Samuel Beckett: The Chaos Between Two Silences
by Manuel Vincent, February 1, 2017
Translated by Louis S. Bedrock
Samuel Beckett was born on Good Friday and died on Christmas Day according to his legend, which is further aggrandized by his shrug of the shoulders in the face of chaos.
He was very tall, very thin, and had the profile of a bird of prey: a straight, prominent nose; very blue, icy eyes; a face formed by a mere three strokes of an ax. Even today the creases seen in photographs, etched into his face and running down his cheeks to the edge of the mouth, have an interpretation inseparable from his work.
One day in Paris, when he was already an old man, I saw him exit the Cafe Deux Magot and walk to the other side of Boulevard St. Germain at the crosswalk. That's Samuel Beckett, someone told me. He was alone, wearing a fur-lined coat, and he had the air of one of those prophets of the desert who subsists on locusts and grasshoppers; he also resembled a bronze statue by the sculptor Giacometti: one of his metaphysical walkers. I watched until the man, bearing the Nobel Prize on his back, got into a Citroen 2CV and disappeared around the first corner.
Samuel Beckett was born in Foxrock, which lies to the south of Dublin, on the 13th of April in 1906, the child of a middle class Irish family. He studied at Portora Royal School and then at Trinity College where he began to acquire an interest in literature and to write poems and stories that were not unmarred by youthful pretentiousness.
—If I stay in Dublin, I'll end up as one more drunk: a poet next to a pint of beer in a pub —he said to himself one day.
That's why he traveled to Paris in 1926 with the sole intention of meeting James Joyce. He knew that the author of Ulysses liked to have an afternoon snack at the Shakespeare And Company bookstore where other struggling writers also roamed: Hemingway, Scott Fitzgerald, Ezra Pound, all suckled with alcohol by the American Sylvia Beach. A poet friend, Thomas McGreevy, who was also Irish, introduced him and in that moment he became part of the group.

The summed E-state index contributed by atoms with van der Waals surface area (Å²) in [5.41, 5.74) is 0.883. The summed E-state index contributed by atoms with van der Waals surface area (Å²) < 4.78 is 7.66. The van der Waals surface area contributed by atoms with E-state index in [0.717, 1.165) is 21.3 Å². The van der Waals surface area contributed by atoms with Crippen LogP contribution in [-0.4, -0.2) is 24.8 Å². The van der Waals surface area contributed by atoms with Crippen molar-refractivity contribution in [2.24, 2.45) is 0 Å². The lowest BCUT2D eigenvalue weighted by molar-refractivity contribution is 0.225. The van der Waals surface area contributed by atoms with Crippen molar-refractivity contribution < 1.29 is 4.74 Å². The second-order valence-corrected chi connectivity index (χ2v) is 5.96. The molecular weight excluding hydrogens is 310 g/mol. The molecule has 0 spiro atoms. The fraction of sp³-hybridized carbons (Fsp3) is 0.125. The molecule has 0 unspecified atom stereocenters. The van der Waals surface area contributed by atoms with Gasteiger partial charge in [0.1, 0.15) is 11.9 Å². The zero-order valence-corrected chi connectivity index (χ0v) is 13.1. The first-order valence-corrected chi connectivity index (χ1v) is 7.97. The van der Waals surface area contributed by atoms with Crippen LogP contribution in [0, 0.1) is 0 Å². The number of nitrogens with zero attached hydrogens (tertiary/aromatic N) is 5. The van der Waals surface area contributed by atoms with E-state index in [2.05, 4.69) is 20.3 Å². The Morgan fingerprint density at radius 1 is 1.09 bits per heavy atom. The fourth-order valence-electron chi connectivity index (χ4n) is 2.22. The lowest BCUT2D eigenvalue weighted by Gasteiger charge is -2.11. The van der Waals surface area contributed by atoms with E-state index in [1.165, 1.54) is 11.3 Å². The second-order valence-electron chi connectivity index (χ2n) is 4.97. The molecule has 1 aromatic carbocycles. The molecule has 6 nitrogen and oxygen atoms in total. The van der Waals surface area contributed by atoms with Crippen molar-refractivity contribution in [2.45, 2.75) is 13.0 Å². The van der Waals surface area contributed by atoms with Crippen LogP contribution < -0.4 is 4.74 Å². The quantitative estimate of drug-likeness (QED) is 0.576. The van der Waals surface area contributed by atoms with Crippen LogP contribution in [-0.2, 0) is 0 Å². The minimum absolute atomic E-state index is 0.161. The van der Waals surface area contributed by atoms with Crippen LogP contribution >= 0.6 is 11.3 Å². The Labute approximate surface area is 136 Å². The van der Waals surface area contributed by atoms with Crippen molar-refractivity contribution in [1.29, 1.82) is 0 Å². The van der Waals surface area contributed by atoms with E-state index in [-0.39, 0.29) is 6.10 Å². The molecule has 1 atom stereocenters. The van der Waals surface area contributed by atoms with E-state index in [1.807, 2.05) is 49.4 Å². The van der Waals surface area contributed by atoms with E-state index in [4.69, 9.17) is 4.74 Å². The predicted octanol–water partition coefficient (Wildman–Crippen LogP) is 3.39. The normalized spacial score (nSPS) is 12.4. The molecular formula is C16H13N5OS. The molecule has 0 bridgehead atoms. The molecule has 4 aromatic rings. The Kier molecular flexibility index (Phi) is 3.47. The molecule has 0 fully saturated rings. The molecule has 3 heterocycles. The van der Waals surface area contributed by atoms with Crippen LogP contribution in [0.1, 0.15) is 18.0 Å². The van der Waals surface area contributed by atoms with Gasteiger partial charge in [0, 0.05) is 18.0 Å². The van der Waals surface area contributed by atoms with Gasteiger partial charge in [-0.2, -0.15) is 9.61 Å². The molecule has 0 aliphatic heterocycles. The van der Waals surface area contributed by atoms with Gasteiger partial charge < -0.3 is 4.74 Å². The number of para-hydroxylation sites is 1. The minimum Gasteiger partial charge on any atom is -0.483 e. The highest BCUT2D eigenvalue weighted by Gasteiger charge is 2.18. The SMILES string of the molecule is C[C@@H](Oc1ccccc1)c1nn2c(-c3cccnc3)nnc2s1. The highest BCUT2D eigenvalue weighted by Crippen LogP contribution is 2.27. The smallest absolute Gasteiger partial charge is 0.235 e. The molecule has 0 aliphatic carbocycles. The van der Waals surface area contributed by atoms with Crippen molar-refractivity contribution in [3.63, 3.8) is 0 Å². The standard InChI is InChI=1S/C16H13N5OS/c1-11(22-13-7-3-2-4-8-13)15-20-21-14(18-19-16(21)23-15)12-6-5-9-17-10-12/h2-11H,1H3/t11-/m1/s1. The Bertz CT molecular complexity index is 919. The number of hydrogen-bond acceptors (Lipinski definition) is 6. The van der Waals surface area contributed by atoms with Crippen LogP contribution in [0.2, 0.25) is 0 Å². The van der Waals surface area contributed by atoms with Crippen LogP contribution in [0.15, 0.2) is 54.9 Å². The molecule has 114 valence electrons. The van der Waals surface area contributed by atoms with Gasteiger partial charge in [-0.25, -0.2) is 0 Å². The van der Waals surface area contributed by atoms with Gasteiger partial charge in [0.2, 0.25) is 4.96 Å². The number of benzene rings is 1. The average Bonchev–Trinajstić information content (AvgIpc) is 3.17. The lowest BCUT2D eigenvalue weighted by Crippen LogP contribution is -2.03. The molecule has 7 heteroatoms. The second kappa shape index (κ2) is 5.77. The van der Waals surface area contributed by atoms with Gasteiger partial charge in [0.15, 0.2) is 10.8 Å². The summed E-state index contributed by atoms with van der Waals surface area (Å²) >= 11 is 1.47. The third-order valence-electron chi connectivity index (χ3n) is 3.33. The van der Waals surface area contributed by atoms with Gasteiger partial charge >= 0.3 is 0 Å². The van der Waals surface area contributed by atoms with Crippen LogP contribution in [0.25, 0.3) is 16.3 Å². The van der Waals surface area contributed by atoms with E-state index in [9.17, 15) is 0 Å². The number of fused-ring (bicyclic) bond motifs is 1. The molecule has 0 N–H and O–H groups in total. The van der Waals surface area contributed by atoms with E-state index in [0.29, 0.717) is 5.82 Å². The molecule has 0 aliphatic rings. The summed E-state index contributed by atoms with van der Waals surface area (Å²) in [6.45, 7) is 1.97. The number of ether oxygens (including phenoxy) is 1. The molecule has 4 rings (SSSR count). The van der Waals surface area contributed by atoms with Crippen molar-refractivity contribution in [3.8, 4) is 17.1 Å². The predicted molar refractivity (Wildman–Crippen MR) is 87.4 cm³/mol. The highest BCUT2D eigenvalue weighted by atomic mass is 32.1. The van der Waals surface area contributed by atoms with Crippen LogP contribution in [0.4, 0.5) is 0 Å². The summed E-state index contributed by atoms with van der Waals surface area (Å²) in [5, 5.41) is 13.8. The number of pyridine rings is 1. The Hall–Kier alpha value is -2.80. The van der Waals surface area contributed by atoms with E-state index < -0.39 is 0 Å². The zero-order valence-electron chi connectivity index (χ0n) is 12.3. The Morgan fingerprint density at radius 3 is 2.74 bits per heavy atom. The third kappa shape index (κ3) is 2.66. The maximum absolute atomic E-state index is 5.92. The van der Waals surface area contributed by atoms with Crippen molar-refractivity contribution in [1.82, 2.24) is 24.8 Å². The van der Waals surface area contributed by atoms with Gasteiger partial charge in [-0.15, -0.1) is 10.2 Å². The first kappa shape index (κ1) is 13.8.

The talent of Joyce annihilated any talent his disciples might have. When he was almost blind, he would award them gifts of neckties in exchange for reading him fragments of The Divine Comedy. Beckett developed a cautious affection with his mentor, often close to hatred, because he realized it was dangerous to spend too much time beside a genius.
There was another obstacle: Lucia, the unstable and convulsive daughter of Joyce, had fallen in love with him:
—I come here to see your father, not you —he would say to her. And that provoked a storm that eventually made him end his visits.
There's no record that Joyce ever gave his devoted Samuel a tie but he did give him this advice: Aesthetically, the fall of an angel has the same value as the fall of a leaf.
Beckett lived with Suzanne Deschevaux, seven years older than he was, whom he married in 1961. In their apartment on Boulevard Saint Jacques, there were no chairs nor paintings nor any household appliances other than its own emptiness. There, Suzanne would sew and give piano lessons to feed him; but Beckett was also a great machine for loving women.